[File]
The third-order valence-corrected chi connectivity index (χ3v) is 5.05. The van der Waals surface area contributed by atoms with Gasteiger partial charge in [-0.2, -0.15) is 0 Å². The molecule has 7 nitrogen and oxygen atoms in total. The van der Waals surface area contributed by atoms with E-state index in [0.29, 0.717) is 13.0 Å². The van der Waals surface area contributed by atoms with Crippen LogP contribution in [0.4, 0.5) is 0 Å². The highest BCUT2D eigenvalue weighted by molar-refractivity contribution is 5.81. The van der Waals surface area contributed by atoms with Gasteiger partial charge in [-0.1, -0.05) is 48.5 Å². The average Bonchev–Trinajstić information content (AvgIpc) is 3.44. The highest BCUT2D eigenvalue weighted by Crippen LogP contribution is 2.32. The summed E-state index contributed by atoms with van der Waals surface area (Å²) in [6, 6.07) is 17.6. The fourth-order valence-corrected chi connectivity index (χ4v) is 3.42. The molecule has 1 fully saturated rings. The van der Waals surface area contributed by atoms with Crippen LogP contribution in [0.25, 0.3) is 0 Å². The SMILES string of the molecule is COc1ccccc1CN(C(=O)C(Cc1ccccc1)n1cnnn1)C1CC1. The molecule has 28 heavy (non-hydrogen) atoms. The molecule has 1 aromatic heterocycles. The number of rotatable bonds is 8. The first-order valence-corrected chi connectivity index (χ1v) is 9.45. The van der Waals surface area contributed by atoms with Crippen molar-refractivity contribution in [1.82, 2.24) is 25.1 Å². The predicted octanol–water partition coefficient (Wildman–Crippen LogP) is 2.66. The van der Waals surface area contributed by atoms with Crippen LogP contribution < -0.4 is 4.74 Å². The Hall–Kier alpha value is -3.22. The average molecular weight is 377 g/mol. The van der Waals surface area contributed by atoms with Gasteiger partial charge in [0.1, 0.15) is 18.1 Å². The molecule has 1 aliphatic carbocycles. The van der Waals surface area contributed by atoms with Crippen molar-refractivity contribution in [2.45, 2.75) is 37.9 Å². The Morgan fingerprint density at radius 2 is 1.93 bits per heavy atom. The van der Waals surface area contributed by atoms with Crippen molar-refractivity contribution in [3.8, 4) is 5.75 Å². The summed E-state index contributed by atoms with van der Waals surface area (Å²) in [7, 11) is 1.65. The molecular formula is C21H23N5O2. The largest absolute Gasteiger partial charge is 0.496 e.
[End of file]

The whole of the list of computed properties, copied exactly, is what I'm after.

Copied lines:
The third-order valence-corrected chi connectivity index (χ3v) is 5.05. The van der Waals surface area contributed by atoms with Gasteiger partial charge in [-0.2, -0.15) is 0 Å². The molecule has 7 nitrogen and oxygen atoms in total. The van der Waals surface area contributed by atoms with E-state index in [0.29, 0.717) is 13.0 Å². The van der Waals surface area contributed by atoms with Crippen LogP contribution in [0.4, 0.5) is 0 Å². The highest BCUT2D eigenvalue weighted by molar-refractivity contribution is 5.81. The van der Waals surface area contributed by atoms with Gasteiger partial charge in [-0.1, -0.05) is 48.5 Å². The average Bonchev–Trinajstić information content (AvgIpc) is 3.44. The highest BCUT2D eigenvalue weighted by Crippen LogP contribution is 2.32. The summed E-state index contributed by atoms with van der Waals surface area (Å²) in [6, 6.07) is 17.6. The fourth-order valence-corrected chi connectivity index (χ4v) is 3.42. The molecule has 1 fully saturated rings. The van der Waals surface area contributed by atoms with Crippen LogP contribution in [0.25, 0.3) is 0 Å². The SMILES string of the molecule is COc1ccccc1CN(C(=O)C(Cc1ccccc1)n1cnnn1)C1CC1. The molecule has 28 heavy (non-hydrogen) atoms. The molecule has 1 aromatic heterocycles. The number of rotatable bonds is 8. The first-order valence-corrected chi connectivity index (χ1v) is 9.45. The van der Waals surface area contributed by atoms with Crippen molar-refractivity contribution in [1.82, 2.24) is 25.1 Å². The predicted octanol–water partition coefficient (Wildman–Crippen LogP) is 2.66. The van der Waals surface area contributed by atoms with Crippen LogP contribution < -0.4 is 4.74 Å². The Hall–Kier alpha value is -3.22. The average molecular weight is 377 g/mol. The van der Waals surface area contributed by atoms with Gasteiger partial charge in [0.1, 0.15) is 18.1 Å². The molecule has 1 aliphatic carbocycles. The van der Waals surface area contributed by atoms with Crippen molar-refractivity contribution in [2.45, 2.75) is 37.9 Å². The Morgan fingerprint density at radius 2 is 1.93 bits per heavy atom. The van der Waals surface area contributed by atoms with Crippen molar-refractivity contribution in [3.8, 4) is 5.75 Å². The summed E-state index contributed by atoms with van der Waals surface area (Å²) in [7, 11) is 1.65. The molecular formula is C21H23N5O2. The largest absolute Gasteiger partial charge is 0.496 e.